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The application for 'Shamrock Rovers II' to enter a team in the second tier has caused consternation but Roche says the club did everything by the book and sees no reason why they should be knocked back when licences are released later this week (stock photo)

The application for 'Shamrock Rovers II' to enter a team in the second tier has caused consternation but Roche says the club did everything by the book and sees no reason why they should be knocked back when licences are released later this week (stock photo)

The application for 'Shamrock Rovers II' to enter a team in the second tier has caused consternation but Roche says the club did everything by the book and sees no reason why they should be knocked back when licences are released later this week (stock photo)

Shamrock Rovers chairman Jonathan Roche expects the club to be given permission to field a side in the First Division despite talk of protest and even boycotts from their prospective opponents.

The application for 'Shamrock Rovers II' to enter a team in the second tier has caused consternation but Roche says the club did everything by the book and sees no reason why they should be knocked back when licences are released later this week.

That process has been clouded by Limerick FC winning the right to apply, thus meaning 11 clubs could conceivably get the go-ahead. Two fixture lists have been created to cope with that eventuality.

In every scenario, Rovers will not be backing down on their determination to participate with Roche suggesting it will cost them in the region of €100,000.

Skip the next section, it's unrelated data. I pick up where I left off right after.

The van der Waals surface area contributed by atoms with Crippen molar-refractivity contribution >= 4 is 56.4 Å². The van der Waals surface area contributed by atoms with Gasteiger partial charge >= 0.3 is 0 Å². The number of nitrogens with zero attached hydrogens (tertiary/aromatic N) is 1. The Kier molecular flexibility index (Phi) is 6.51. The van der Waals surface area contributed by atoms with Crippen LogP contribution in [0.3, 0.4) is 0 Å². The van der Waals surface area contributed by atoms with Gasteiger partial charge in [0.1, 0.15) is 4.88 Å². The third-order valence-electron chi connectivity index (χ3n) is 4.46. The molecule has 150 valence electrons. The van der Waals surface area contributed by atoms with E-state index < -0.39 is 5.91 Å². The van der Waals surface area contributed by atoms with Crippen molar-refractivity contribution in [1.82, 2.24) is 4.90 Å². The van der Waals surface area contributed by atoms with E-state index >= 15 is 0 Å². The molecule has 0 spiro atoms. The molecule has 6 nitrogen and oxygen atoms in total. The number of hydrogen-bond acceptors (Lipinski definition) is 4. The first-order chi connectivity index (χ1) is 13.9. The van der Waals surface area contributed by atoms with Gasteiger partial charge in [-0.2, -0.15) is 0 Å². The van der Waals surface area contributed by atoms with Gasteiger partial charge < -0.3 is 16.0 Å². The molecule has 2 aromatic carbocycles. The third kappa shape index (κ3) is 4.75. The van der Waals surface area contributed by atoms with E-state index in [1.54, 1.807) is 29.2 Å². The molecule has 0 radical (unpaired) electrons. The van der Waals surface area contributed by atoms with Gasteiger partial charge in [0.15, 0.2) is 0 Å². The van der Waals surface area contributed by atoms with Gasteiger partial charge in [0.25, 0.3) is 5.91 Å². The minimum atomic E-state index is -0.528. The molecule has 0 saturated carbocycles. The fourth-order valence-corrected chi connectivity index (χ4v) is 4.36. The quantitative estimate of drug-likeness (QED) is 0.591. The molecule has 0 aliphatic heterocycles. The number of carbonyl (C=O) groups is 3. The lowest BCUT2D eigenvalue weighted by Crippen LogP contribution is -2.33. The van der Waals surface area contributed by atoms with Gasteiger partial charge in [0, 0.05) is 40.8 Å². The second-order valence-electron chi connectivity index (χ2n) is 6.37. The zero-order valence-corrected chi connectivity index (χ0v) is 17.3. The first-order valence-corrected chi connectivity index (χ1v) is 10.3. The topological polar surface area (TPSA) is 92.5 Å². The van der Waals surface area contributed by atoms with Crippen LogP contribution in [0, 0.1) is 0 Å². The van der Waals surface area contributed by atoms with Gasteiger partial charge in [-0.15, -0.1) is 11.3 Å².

"I don't think we'll harm the First Division at all," says Roche, who isn't expecting a reversal of the original FAI decision to let them play.

"This is about player development. I don't think it gives Shamrock Rovers a competitive advantage. It definitely doesn't give us a financial advantage.

"Where it does give us an advantage is in player development. It's not highly unusual in European football. Clubs are entitled to their opinions but we've had really good feedback as well, especially from players and managers, who think it's a good thing.

"We applied October 16 and sent in a letter before any of the other stuff around it regarding other clubs having issues. We haven't bent the rules or anything like that.

"I think the new FAI, if that's what we're calling it, focuses on player development and this fits right in with developing players. It's not a mad thing.

"Obviously it needs to be worked out because you don't want anyone boycotting games or anything like that. I'm not going to tell someone what they should think and we've said very little. We are just planning for the season for all our players, from Jack Byrne down to our U-10s."

Irish Independent